Fighting the War at Home

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I didn’t realize how bad I was until one hot summer afternoon almost three years ago. I was driving to work on I-880 when traffic slowed to a crawl. “Damn,” I thought, “another long day at work ahead of me and I’m stuck in traffic.” As I moved forward, I could see a car, then a motorcycle on its side. About 200 feet away was a body covered by a yellow California Highway Patrol rain jacket. In the next lane was the motorcyclist’s bloody helmet.

At that moment, I felt something different. I felt emotion for the first time in years. My eyes began to swell up, and tears streamed down my face. At first, I wondered what was wrong with me. But it felt good. It felt like I was breaking free from my turmoil, free from my private war.

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Photo: Antonio Edward/Flickr/cc-by-nc-sa-2.0

Suddenly, there was clarity. I was able to step back and see what my family had seen for so long. I needed some help.

At my Vet Center, the staff told me what benefits I was eligible for and walked me through enrollment. They helped me with my job hunt. They gave me their personal phone numbers and told me to call if I needed anything.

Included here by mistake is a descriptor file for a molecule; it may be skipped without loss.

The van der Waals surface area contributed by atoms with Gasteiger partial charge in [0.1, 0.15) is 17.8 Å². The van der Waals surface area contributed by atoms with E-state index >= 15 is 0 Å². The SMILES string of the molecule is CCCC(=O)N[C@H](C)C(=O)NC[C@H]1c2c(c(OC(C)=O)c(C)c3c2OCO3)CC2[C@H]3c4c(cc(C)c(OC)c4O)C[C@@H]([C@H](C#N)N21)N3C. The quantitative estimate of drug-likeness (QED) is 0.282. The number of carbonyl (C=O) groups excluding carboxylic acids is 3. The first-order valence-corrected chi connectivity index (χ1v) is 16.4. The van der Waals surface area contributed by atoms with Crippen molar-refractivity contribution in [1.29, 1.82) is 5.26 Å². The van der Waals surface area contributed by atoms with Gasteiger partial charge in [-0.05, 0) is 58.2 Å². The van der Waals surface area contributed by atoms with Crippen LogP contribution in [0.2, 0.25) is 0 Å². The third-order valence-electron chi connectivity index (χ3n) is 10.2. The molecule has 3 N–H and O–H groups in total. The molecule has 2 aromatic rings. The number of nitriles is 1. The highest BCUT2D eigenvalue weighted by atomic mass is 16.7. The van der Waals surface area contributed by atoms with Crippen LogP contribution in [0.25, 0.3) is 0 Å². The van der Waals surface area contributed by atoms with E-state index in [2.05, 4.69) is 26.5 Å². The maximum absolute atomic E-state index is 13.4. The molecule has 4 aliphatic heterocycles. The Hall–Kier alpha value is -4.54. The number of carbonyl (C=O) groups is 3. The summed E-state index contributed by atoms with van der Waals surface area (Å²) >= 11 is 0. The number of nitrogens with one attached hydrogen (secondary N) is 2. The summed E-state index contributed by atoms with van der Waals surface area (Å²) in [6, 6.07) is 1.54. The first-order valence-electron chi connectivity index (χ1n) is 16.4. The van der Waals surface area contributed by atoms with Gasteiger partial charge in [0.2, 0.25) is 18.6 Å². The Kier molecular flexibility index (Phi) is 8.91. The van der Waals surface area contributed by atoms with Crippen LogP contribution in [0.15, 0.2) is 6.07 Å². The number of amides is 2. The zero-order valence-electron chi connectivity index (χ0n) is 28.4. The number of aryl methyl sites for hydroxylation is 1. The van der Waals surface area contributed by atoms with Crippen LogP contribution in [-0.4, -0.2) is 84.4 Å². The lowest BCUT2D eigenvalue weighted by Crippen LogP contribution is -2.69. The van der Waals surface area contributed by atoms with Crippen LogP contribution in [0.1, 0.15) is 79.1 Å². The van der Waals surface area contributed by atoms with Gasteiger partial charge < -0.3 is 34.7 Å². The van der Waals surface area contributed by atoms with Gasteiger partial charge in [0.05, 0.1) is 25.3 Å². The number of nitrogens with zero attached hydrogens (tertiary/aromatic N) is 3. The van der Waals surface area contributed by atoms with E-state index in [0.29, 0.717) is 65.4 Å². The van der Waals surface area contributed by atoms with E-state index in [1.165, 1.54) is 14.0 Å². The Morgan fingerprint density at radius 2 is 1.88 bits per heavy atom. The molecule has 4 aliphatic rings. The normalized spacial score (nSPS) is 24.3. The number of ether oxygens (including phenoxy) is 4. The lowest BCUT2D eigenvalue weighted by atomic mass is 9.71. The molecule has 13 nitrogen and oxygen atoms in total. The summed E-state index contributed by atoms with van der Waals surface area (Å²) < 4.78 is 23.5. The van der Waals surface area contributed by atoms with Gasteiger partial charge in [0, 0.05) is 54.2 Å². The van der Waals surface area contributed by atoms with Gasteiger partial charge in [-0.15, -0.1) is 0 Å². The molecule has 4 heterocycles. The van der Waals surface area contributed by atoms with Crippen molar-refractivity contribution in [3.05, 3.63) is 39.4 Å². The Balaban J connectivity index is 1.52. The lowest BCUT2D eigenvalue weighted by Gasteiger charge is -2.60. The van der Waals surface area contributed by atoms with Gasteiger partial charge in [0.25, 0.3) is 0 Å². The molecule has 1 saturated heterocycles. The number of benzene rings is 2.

And they got me the help I needed. A Vet Center counselor had me tested for traumatic brain injury and PTSD, and got me into group and individual therapy. It’s still a struggle, but I’m taking back control of my life and my feelings. Each day I’m one step closer.

It took me a long time to learn that asking for help is not a sign of weakness, but an act of courage. Post-traumatic stress doesn’t mean you’re crazy. It’s a natural reaction to trauma. With help, you learn to understand it and how to cope with it.

Over the years, I have wondered about the thousands of other combat veterans who are fighting their own private wars. Do they understand what’s going on? Do they know what services are available to them? Do they know how to win their wars?

And I’ve wondered, does American society understand what these veterans bring home with them? Sometimes I’ve wondered how much society cares. I’ve heard the jokes. I’ve heard co-workers whisper about another vet, “he’s crazy.” This guy put his life on the line for his country. Where is the respect?

Thousands of U.S. military personnel suffer from PTSD. They live in our cities, in our towns, in our homes. It’s our duty to pick up our brothers and sisters and help them through these hard times. As a nation, we sent them to war. Now we have to help them find peace at home.

The author deployed to Afghanistan from January to September 2002 and to Iraq from March 2003 to March 2004. He is now studying sociology at a college in Northern California, and plans to pursue a career assisting fellow vets.

(Published February 21, 2010, on New America Media)